The film’s primary flaw is probably that it’s too entertaining. When Trumbo delivers a speech about the tragedy created by the blacklist, it doesn’t entirely feel earned. The man’s year in prison is largely glossed over. The rage that drove many blacklisted writers in the era (evident in classics like Jules Dassin’s Rififi and Charlie Chaplin’s A King in New York) is absent here. The refusal of conservative forces led by Ronald Reagan and John Wayne to listen to logic or respect the rights of their opponents is frustrating. The betrayal of former allies like Robinson (who initially sold priceless paintings to pay for Trumbo’s legal fees) is sad. However, the massive tragedy and lives ruined by such a monumental affront to free speech is not sold wholesale.

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The focus here is on the ingenuity of these writers and the ways they worked through a collective national writer’s block. In a way that’s almost more appropriate. As I said earlier, these guys were pros. They churned out scripts at an astonishing rate and treated it like a day job. Some people built houses. They built stories. You’ll notice you never see anyone in this film staring blankly at a page. They’re always typing at a steady rate. The content of their work reflected this ethos, and one would expect they would want a movie in their honor to do likewise. Cranston, C.K., as well as Alan Tudyk as Hunter and John Goodman as B-movie producer Frank King, all have proven quip credentials. They rifle off banter like old pros who know a good sentence better than they know anything else in the world. Sentimentality for these guys is a lesser state of being.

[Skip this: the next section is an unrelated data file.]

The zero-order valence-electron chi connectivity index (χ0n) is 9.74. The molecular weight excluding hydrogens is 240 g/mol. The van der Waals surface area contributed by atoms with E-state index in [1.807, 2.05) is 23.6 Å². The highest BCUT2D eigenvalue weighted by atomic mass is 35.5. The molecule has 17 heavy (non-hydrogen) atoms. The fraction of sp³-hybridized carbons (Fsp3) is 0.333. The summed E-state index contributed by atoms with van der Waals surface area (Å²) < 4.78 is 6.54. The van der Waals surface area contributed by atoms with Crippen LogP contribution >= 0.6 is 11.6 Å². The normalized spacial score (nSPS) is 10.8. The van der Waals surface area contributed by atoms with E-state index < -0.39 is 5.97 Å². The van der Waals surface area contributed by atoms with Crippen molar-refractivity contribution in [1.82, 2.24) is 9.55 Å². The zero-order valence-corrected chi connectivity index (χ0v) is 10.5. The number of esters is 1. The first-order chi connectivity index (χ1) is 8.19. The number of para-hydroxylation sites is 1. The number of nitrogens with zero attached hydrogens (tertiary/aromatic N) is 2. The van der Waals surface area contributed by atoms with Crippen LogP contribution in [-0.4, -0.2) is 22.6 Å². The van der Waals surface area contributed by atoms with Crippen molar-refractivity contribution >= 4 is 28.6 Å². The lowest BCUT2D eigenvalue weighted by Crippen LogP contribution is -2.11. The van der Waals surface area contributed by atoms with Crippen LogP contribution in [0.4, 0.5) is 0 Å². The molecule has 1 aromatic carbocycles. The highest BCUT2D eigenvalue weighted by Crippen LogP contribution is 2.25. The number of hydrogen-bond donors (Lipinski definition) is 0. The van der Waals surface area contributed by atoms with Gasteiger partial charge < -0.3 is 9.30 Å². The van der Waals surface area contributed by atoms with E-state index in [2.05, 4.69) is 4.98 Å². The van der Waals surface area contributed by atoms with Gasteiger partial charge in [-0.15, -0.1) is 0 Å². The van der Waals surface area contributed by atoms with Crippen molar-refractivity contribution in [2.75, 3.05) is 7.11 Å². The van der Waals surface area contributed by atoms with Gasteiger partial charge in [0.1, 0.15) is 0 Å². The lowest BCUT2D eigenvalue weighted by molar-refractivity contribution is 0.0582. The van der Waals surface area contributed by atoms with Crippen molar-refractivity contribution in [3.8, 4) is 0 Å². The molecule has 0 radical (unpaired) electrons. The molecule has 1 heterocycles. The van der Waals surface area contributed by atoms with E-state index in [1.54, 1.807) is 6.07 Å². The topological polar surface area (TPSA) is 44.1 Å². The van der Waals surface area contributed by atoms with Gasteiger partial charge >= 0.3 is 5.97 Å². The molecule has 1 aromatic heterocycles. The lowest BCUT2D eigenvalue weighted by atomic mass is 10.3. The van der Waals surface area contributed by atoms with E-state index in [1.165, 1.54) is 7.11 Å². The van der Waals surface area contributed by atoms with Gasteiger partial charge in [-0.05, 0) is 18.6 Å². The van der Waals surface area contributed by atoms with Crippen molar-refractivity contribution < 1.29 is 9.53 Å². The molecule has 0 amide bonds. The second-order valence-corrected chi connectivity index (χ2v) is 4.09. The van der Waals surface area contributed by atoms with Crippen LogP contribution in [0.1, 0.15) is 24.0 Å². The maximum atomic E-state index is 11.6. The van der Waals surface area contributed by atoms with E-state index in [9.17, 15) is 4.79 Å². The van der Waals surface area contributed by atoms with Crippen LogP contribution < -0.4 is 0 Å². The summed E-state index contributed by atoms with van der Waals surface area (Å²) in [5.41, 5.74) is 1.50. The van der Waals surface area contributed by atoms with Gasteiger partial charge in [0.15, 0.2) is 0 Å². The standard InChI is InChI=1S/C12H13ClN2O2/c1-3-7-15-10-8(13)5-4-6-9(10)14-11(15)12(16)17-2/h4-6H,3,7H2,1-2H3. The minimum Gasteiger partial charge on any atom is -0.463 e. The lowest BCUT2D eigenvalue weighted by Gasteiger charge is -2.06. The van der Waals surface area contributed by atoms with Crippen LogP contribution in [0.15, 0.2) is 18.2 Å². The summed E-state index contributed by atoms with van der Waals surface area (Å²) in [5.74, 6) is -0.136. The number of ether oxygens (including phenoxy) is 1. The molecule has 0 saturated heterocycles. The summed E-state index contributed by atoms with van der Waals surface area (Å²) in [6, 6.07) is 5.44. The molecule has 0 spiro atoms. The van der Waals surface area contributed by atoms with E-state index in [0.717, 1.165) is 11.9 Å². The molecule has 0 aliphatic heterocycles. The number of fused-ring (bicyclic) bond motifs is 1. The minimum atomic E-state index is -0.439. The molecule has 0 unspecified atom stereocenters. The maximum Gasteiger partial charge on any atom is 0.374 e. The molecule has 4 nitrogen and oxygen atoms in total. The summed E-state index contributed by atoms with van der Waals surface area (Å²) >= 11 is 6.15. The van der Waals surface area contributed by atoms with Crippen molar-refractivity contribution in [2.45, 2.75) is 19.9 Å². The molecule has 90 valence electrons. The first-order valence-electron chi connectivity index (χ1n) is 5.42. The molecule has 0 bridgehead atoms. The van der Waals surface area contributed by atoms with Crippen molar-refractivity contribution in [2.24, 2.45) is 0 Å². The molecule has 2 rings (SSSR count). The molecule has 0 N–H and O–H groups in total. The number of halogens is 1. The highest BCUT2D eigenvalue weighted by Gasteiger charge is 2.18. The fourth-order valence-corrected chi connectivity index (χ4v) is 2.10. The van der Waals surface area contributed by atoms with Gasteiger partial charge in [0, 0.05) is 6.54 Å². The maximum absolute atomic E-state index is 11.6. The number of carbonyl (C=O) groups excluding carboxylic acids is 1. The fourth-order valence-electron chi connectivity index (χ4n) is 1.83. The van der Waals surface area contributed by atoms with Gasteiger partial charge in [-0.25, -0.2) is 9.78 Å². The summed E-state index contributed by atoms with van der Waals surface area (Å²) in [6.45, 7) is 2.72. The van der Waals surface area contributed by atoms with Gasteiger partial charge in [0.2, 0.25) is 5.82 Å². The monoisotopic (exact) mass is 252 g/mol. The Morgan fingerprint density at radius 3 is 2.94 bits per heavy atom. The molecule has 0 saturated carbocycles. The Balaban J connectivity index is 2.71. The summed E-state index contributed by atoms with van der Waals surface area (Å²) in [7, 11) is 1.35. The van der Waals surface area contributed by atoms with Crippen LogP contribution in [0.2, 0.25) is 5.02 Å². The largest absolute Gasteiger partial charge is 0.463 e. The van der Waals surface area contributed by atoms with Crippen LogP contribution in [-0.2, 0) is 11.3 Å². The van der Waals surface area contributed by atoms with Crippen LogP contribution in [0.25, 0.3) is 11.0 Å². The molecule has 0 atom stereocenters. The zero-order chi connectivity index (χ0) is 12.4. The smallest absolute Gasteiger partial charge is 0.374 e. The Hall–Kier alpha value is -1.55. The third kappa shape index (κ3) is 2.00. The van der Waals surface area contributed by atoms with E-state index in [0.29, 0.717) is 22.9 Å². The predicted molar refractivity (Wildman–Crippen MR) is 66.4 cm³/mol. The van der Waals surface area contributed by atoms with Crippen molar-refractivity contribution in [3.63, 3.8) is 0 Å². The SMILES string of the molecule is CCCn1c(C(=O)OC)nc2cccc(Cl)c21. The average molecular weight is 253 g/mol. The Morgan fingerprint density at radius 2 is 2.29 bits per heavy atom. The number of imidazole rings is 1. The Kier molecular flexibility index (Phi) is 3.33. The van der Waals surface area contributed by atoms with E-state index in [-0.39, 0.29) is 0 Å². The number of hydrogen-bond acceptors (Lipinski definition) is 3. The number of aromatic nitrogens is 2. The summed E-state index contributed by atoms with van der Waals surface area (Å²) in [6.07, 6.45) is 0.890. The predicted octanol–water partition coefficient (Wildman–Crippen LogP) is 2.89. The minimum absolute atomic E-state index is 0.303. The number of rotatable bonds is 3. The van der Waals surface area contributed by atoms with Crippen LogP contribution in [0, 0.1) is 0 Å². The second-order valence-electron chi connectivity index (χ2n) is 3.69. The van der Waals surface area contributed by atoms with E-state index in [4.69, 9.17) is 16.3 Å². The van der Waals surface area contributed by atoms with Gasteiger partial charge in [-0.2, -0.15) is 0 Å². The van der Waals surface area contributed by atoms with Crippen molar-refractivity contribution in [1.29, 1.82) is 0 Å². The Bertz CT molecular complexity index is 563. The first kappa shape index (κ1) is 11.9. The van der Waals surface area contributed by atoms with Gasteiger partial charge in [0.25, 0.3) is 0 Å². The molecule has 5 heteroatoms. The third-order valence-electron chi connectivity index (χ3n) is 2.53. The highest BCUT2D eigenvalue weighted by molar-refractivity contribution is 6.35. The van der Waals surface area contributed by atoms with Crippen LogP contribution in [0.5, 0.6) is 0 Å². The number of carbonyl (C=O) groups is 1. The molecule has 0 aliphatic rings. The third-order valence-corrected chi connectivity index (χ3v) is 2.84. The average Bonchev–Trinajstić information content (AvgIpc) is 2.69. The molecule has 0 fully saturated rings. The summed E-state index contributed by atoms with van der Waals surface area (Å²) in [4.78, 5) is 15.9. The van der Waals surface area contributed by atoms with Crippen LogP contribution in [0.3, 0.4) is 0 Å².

One of the great ironies the film hints at is the fact that people couldn’t tell whether these writers were actually behind the films in the theater. How could Roman Holiday be a “corrupting influence,” even if it was written by a communist?  If you can’t tell whether it’s communist or not, what does that make you? I suppose this is all well understood by now. Like most regressive movements, the blacklist and its supporters have found their place in history as a national embarrassment. All that’s left for us to do now is remember what happens when people judge without understanding, and to honor those who were hurt by that single-minded cruelty.

Ultimately, Trumbo is nowhere near as essential as the best films by its titular screenwriter, or scores of other works that raged against the blacklist while it was in force. However, it is a gentle, very entertaining reminder of the damage people can inflict when they choose to hate someone of another belief or ideology. It’s a reminder that, if being American or Un-American means anything at all, ideally it’s about respecting opposing viewpoints and understanding that human life means more than winning an argument. In that sense, the House Un-American Activities Committee could not have been more aptly named. At the very least, we must remain vigilant to ensure that the committee’s activities, and everything that resembles them, remain as un-American as possible.

 

GRADE: 8/10

 

Photos Courtesy of: Bleecker Street Media